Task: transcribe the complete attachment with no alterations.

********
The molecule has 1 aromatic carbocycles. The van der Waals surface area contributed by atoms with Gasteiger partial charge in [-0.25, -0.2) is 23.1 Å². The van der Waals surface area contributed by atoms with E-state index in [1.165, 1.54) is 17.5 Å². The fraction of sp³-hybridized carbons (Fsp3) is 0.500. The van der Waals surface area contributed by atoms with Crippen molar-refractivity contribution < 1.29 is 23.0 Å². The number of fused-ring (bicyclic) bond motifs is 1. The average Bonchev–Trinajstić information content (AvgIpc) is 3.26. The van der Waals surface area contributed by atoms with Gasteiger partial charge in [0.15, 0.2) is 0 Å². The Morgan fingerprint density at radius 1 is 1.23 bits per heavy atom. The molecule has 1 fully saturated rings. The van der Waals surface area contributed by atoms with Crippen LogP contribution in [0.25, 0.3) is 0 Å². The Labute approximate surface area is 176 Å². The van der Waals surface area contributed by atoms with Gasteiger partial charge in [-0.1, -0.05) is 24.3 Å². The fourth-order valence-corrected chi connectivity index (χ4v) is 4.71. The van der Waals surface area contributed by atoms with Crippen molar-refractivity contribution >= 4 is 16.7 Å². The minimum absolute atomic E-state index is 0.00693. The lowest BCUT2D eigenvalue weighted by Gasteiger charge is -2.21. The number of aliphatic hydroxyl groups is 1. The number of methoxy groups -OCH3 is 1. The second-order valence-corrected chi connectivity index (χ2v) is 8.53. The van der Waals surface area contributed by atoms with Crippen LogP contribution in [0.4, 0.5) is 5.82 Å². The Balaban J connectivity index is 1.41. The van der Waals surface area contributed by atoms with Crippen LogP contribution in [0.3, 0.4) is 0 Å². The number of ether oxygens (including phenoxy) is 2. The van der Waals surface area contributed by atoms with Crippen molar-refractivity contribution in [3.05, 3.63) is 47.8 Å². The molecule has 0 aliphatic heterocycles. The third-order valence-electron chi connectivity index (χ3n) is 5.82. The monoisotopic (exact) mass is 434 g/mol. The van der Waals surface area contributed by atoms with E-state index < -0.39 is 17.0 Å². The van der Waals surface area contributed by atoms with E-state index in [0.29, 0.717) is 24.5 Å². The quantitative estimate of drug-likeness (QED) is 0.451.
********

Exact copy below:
The molecule has 1 aromatic carbocycles. The van der Waals surface area contributed by atoms with Gasteiger partial charge in [-0.25, -0.2) is 23.1 Å². The van der Waals surface area contributed by atoms with E-state index in [1.165, 1.54) is 17.5 Å². The fraction of sp³-hybridized carbons (Fsp3) is 0.500. The van der Waals surface area contributed by atoms with Crippen molar-refractivity contribution < 1.29 is 23.0 Å². The number of fused-ring (bicyclic) bond motifs is 1. The average Bonchev–Trinajstić information content (AvgIpc) is 3.26. The van der Waals surface area contributed by atoms with Gasteiger partial charge in [0.15, 0.2) is 0 Å². The Morgan fingerprint density at radius 1 is 1.23 bits per heavy atom. The molecule has 1 fully saturated rings. The van der Waals surface area contributed by atoms with Crippen LogP contribution in [0.25, 0.3) is 0 Å². The Labute approximate surface area is 176 Å². The van der Waals surface area contributed by atoms with Gasteiger partial charge in [-0.1, -0.05) is 24.3 Å². The fourth-order valence-corrected chi connectivity index (χ4v) is 4.71. The van der Waals surface area contributed by atoms with Crippen molar-refractivity contribution >= 4 is 16.7 Å². The minimum absolute atomic E-state index is 0.00693. The lowest BCUT2D eigenvalue weighted by Gasteiger charge is -2.21. The number of aliphatic hydroxyl groups is 1. The number of methoxy groups -OCH3 is 1. The second-order valence-corrected chi connectivity index (χ2v) is 8.53. The van der Waals surface area contributed by atoms with Crippen LogP contribution in [0.4, 0.5) is 5.82 Å². The Balaban J connectivity index is 1.41. The van der Waals surface area contributed by atoms with Crippen LogP contribution in [0.3, 0.4) is 0 Å². The number of ether oxygens (including phenoxy) is 2. The van der Waals surface area contributed by atoms with Crippen molar-refractivity contribution in [3.05, 3.63) is 47.8 Å². The molecule has 0 aliphatic heterocycles. The third-order valence-electron chi connectivity index (χ3n) is 5.82. The monoisotopic (exact) mass is 434 g/mol. The van der Waals surface area contributed by atoms with E-state index < -0.39 is 17.0 Å². The van der Waals surface area contributed by atoms with E-state index in [0.29, 0.717) is 24.5 Å². The quantitative estimate of drug-likeness (QED) is 0.451.